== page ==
The #SaveSalina campaign aims at the protection of Ulcinj Salina in southern Montenegro. The salina is a nearly 15 km² large wetland area, which serves thousands of birds as resting and breeding site. Since 1935 salt was produced in Ulcinj Salina in a nature-friendly way, which benefited both migrating birds and local people. However, the salt harvest stopped in 2013 and since then initiatives exist to sell Ulcinj Salina and build a luxury hotel resort on the land.
Although the Government of Montenegro is aware about the importance of Ulcinj Salina for the local economy and the international bird migration, it did not show any interest in protecting the site and preventing its degradation. In order to give nature and people a voice, the international campaign #SaveSalina was set up. With international pressure we have a strong tool to push the government to act!
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Background information on the importance of Ulcinj Salina
Ulcinj Salina is a 1,492 ha salt works near the town of Ulcinj in southern Montenegro, close to the magnificent Adriatic coast. From 1935 on, salt production here provided employment for up to 400 people. However, following privatization in 2005, the salt factory was systematically degraded. Finally, in 2013, the last grain of salt was harvested and the salina’s workers were dismissed. Mismanagement of the abandoned infrastructure (e.g. its dikes and channels) has seen the salina rapidly deteriorate with each passing day. This hampers the water management in the salina drastically and consequently its ‘other’ function as an important breeding and resting site for hundred of thousands of migratory birds. Therefore, we call upon Mr. Duško Marković, Prime Minister of Montenegro, to ensure the timely revitalization of salt production in Ulcinj Salina.
The sheer extent of Ulcinj Salina’s wetland habitats and the high species diversity of its fauna and flora are unique for the eastern Adriatic region. Ulcinj Salina is the most important resting, wintering and breeding site for many species of waterbirds along the Adriatic Flyway. Thousands of individual birds, and more than 250 different species, rely on the salina each year, including Great Flamingos, Black-winged Stilts and Dalmatian Pelicans which come to feed in its shallow waters. Ulcinj Salina is also a habitat for many endangered species of fish, amphibians and reptiles, as well as saline plants. With such natural riches Ulcinj Salina was named a candidate Emerald Site under the Bern Convention in 2007. Yet, since then, no conservation measures have been taken to preserve its natural value. Since 2006, Ulcinj Salina has been known to fulfil six of the nine alternative criteria for designation as a Wetland of International Importance under the Ramsar Convention, but the Government of Montenegro has still not applied for its nomination. As a candidate for EU membership, Montenegro cannot afford to lose Ulcinj Salina as a future jewel in the EU’s Natura2000 network of protected areas. Therefore, we call upon Mr. Duško Marković, Prime Minister of Montenegro, to secure the protection of Ulcinj Salina under national and international law.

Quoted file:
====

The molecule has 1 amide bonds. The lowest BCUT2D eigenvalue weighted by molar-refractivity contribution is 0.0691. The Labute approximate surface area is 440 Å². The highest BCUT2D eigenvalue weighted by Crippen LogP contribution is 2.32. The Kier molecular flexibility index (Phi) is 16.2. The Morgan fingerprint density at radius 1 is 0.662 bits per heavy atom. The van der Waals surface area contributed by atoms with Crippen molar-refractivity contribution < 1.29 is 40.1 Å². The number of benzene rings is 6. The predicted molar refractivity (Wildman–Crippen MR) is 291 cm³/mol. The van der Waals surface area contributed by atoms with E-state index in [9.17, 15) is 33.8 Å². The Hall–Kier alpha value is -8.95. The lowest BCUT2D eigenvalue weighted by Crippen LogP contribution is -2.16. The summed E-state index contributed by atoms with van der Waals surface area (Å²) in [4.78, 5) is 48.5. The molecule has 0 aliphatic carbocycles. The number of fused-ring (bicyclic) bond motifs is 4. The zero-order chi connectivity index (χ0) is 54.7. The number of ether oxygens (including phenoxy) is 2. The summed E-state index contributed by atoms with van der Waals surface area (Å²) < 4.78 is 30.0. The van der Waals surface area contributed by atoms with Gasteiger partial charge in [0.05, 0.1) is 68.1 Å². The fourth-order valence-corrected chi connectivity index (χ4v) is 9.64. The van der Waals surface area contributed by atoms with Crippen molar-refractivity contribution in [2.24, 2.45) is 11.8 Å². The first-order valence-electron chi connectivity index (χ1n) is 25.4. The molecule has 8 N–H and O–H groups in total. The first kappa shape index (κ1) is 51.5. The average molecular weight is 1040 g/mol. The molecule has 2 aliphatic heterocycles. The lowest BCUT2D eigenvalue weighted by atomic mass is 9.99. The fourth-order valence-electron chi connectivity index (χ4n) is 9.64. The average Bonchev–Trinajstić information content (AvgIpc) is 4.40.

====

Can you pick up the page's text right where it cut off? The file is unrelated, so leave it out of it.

Salt production in Ulcinj Salina was privatized for €800,000 in a non-transparent process in 2005, with the stakeholder Eurofond holding the majority of the shares. Since then, the salina has been deliberately run-down and Eurofond has, on several occasions, attempted to sell the land for hundreds of millions of Euros, claiming that they purchased not only the concession to harvest salt, but the land itself. Eurofond has presented Ulcinj Salina to international investors as a potential development site for a luxury tourist complex including golf courses, a marina and other amenities. Yet it remains unclear who actually owns Ulcinj Salina. To solve the ownership question, the Council for Privatization and Capital Projects of Montenegro, led by Prime Minister Marković, has to decide who legally owns the land. Therefore we call upon Mr. Duško Marković, Prime Minister of Montenegro, to safeguard that Ulcinj Salina remains the property of the Montenegrin people and is managed in the best interest of the country’s people and nature.